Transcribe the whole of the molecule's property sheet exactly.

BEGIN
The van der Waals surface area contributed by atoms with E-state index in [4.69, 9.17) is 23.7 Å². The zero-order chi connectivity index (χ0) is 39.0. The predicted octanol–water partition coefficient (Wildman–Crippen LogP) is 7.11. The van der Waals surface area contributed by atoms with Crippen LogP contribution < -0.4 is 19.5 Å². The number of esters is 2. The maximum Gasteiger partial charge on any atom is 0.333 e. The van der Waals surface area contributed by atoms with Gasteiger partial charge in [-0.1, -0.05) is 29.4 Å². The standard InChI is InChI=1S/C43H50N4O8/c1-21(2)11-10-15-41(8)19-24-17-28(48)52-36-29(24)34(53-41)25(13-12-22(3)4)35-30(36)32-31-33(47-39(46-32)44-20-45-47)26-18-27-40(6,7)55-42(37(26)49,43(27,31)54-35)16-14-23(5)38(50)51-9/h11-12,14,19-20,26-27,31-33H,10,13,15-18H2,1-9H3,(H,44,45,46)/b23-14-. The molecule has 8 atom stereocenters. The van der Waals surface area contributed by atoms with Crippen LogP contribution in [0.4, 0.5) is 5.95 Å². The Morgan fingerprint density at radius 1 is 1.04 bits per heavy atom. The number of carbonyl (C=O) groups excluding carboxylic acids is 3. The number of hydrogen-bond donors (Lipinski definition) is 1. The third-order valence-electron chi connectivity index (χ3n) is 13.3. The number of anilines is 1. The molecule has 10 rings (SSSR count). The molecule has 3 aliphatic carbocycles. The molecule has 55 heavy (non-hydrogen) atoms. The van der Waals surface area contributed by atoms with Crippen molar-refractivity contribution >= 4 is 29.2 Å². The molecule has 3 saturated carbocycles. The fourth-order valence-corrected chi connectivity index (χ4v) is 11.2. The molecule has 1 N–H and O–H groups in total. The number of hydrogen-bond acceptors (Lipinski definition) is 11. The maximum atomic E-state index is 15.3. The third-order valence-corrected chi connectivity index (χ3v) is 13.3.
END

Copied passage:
The van der Waals surface area contributed by atoms with E-state index in [4.69, 9.17) is 23.7 Å². The zero-order chi connectivity index (χ0) is 39.0. The predicted octanol–water partition coefficient (Wildman–Crippen LogP) is 7.11. The van der Waals surface area contributed by atoms with Crippen LogP contribution < -0.4 is 19.5 Å². The number of esters is 2. The maximum Gasteiger partial charge on any atom is 0.333 e. The van der Waals surface area contributed by atoms with Gasteiger partial charge in [-0.1, -0.05) is 29.4 Å². The standard InChI is InChI=1S/C43H50N4O8/c1-21(2)11-10-15-41(8)19-24-17-28(48)52-36-29(24)34(53-41)25(13-12-22(3)4)35-30(36)32-31-33(47-39(46-32)44-20-45-47)26-18-27-40(6,7)55-42(37(26)49,43(27,31)54-35)16-14-23(5)38(50)51-9/h11-12,14,19-20,26-27,31-33H,10,13,15-18H2,1-9H3,(H,44,45,46)/b23-14-. The molecule has 8 atom stereocenters. The van der Waals surface area contributed by atoms with Crippen LogP contribution in [0.4, 0.5) is 5.95 Å². The Morgan fingerprint density at radius 1 is 1.04 bits per heavy atom. The number of carbonyl (C=O) groups excluding carboxylic acids is 3. The number of hydrogen-bond donors (Lipinski definition) is 1. The third-order valence-electron chi connectivity index (χ3n) is 13.3. The number of anilines is 1. The molecule has 10 rings (SSSR count). The molecule has 3 aliphatic carbocycles. The molecule has 55 heavy (non-hydrogen) atoms. The van der Waals surface area contributed by atoms with Crippen molar-refractivity contribution >= 4 is 29.2 Å². The molecule has 3 saturated carbocycles. The fourth-order valence-corrected chi connectivity index (χ4v) is 11.2. The molecule has 1 N–H and O–H groups in total. The number of hydrogen-bond acceptors (Lipinski definition) is 11. The maximum atomic E-state index is 15.3. The third-order valence-corrected chi connectivity index (χ3v) is 13.3.